Minor Party Affiliation
Colorado has several minor parties that you can be affiliated with when you register to vote or update your voter registration. Minor party electors will receive the same ballots with exception to a Primary Election. As an elector affiliated with a minor party, during a non-presidential Primary Election you will receive a ballot ONLY if your affiliated party has put together a ballot. If your affiliated party does not have a ballot for that election, you will not receive a ballot until the next General or Coordinated Election occurs. Click here to view the Colorado Secretary of States Primary Election website for additional information.
Tax Payer's Bill of Rights (TABOR)
The Tax Payer's Bill of Rights, commonly referred to as TABOR, is an amendment to the State Constitution approved in 1992 that limits the amount of revenue the State of Colorado can retain and spend. This amendment also requires voter approval for any measure on the ballot (local or State level) that increases Taxes.
For additional information about TABOR you can refer to the below links.
Election Judges are eligible electors who assist with the running and processing of Elections in Colorado, and they perform many different jobs depending on what roles are needed. Election Judges are also the Citizen level workers who help keep our Elections secure, safe, and running smooth.
Would you like to be an Election Judge?
We would like you to be an Election Judge, and the more people we can sign up to be an Election Judge, the better we can run an Election.
There is however a lack of information on what it means to be an Election Judge and the duties they perform. For a quick understanding of what is expected of an Election Judge, please take a minute to review the document So you want to be an Election Judge? (PDF).
If you are still interested in possibly becoming an Election Judge, continue to read for additional information.
Am I eligible to be an Election Judge?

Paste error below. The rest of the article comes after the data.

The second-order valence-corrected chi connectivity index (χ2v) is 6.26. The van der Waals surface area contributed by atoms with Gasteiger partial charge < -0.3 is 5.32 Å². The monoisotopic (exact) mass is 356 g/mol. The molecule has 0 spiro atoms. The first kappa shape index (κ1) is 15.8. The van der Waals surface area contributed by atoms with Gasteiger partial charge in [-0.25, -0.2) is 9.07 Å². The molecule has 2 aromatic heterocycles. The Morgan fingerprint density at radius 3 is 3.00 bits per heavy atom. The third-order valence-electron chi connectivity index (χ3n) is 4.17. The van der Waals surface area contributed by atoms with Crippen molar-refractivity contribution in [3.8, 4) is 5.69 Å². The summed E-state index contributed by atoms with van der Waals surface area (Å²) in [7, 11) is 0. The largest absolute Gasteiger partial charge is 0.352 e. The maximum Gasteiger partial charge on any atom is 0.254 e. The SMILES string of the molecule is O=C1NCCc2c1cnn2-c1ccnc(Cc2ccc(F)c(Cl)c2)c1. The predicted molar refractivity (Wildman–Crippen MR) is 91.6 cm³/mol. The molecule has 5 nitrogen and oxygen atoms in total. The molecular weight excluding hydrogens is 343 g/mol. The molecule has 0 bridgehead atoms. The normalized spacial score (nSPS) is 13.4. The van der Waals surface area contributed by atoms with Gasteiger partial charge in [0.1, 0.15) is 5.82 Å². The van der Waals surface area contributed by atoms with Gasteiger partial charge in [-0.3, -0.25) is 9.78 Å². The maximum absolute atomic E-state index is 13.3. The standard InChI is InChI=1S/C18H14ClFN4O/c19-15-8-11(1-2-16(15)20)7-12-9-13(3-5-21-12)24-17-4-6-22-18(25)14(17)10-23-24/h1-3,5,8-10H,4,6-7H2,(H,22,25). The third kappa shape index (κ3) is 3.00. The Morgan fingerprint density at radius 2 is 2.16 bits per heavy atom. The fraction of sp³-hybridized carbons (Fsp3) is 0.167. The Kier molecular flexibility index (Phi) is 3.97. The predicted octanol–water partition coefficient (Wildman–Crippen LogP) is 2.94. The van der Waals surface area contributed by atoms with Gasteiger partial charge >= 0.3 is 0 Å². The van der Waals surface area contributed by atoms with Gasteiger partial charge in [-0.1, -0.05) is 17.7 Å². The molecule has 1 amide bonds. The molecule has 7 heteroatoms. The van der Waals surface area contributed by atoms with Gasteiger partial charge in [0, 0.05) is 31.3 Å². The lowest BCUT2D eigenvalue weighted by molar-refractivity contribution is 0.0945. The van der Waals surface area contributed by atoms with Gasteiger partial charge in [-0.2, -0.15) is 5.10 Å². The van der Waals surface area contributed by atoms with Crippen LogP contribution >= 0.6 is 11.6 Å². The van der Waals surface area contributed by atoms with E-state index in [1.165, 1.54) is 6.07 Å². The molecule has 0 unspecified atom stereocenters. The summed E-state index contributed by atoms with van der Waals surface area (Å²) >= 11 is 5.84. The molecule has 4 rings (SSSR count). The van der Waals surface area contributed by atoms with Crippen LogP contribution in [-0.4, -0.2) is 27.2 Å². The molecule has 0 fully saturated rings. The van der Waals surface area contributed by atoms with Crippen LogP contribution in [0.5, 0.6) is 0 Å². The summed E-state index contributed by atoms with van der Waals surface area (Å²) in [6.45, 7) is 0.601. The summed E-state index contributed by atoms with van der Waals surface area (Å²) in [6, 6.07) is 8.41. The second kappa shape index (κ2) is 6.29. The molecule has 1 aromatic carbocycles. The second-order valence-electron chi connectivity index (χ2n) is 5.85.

Eligibility requirements are really quite simple and consist of the following (C.R.S. 1-6-101):
- They are registered electors of the state and are willing to serve;
- They are physically and mentally able to perform and complete assigned tasks;
- They will attend a class of instruction concerning the tasks of an Election Judge prior to each election;
- They have never been convicted of election fraud, any other election offense, or fraud; and
- They are neither a candidate who name appears on the ballot in the precinct that they are appointed to serve nor a member of the immediate family, related by blood, marriage, or civil union to the second degree, of a candidate whose name appears on the ballot in the precinct that they are appointed to serve
How can I become an Election Judge?
To be considered to be an Election Judge you must do one of the below actions depending on your affiliation.
- Major Party (C.R.S. 1-6-102): You must attend the Precinct Caucus for your party and sign-up to be considered
- A Major Party Caucus must take place during even-numbered years between the first Tuesday in March and the first Saturday after the first Tuesday in March (C.R.S. 1-3-102)
- To find out when your parties caucus is being held, you will need to reach out to your Party Chair or designated official
- Minor Party (C.R.S. 1-6-103.5): An authorized official of the minor party can provide a list of recommended electors to the County Clerk directly
- Unaffiliated (C.R.S 1-6-103.7): As an unaffiliated eligible elector you can submit in writing directly to the County Clerk that you would like to be considered as an Election Judge